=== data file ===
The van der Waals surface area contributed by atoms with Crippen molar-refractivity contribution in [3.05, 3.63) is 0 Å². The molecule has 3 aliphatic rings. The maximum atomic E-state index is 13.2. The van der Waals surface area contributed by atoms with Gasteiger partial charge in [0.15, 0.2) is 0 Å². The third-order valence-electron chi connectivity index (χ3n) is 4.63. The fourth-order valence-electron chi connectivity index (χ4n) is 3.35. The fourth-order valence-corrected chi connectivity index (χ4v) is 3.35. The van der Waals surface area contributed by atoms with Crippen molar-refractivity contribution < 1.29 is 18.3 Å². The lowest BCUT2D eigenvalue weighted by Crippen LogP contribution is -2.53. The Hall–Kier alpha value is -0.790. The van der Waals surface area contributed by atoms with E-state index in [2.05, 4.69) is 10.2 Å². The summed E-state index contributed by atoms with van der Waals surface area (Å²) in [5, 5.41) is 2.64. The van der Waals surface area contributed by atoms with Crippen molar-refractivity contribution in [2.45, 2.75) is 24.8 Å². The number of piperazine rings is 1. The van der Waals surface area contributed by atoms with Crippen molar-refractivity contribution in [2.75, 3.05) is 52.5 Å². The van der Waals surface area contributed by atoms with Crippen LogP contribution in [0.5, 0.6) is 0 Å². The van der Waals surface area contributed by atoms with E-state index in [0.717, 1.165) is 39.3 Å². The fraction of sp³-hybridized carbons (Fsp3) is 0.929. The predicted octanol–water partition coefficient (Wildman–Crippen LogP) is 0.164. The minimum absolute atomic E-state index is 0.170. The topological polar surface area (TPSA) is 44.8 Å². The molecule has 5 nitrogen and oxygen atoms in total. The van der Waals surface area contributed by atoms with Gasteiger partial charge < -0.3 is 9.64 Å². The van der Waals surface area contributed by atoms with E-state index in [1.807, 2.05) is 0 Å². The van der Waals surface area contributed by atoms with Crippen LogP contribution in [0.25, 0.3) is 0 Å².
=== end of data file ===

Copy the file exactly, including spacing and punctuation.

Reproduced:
The van der Waals surface area contributed by atoms with Crippen molar-refractivity contribution in [3.05, 3.63) is 0 Å². The molecule has 3 aliphatic rings. The maximum atomic E-state index is 13.2. The van der Waals surface area contributed by atoms with Gasteiger partial charge in [0.15, 0.2) is 0 Å². The third-order valence-electron chi connectivity index (χ3n) is 4.63. The fourth-order valence-electron chi connectivity index (χ4n) is 3.35. The fourth-order valence-corrected chi connectivity index (χ4v) is 3.35. The van der Waals surface area contributed by atoms with Crippen molar-refractivity contribution < 1.29 is 18.3 Å². The lowest BCUT2D eigenvalue weighted by Crippen LogP contribution is -2.53. The Hall–Kier alpha value is -0.790. The van der Waals surface area contributed by atoms with E-state index in [2.05, 4.69) is 10.2 Å². The summed E-state index contributed by atoms with van der Waals surface area (Å²) in [5, 5.41) is 2.64. The van der Waals surface area contributed by atoms with Crippen molar-refractivity contribution in [2.45, 2.75) is 24.8 Å². The number of piperazine rings is 1. The van der Waals surface area contributed by atoms with Crippen molar-refractivity contribution in [2.75, 3.05) is 52.5 Å². The van der Waals surface area contributed by atoms with Crippen LogP contribution in [0.5, 0.6) is 0 Å². The van der Waals surface area contributed by atoms with E-state index in [0.717, 1.165) is 39.3 Å². The fraction of sp³-hybridized carbons (Fsp3) is 0.929. The predicted octanol–water partition coefficient (Wildman–Crippen LogP) is 0.164. The minimum absolute atomic E-state index is 0.170. The topological polar surface area (TPSA) is 44.8 Å². The molecule has 5 nitrogen and oxygen atoms in total. The van der Waals surface area contributed by atoms with Gasteiger partial charge < -0.3 is 9.64 Å². The van der Waals surface area contributed by atoms with E-state index in [1.807, 2.05) is 0 Å². The van der Waals surface area contributed by atoms with Crippen LogP contribution in [0.25, 0.3) is 0 Å².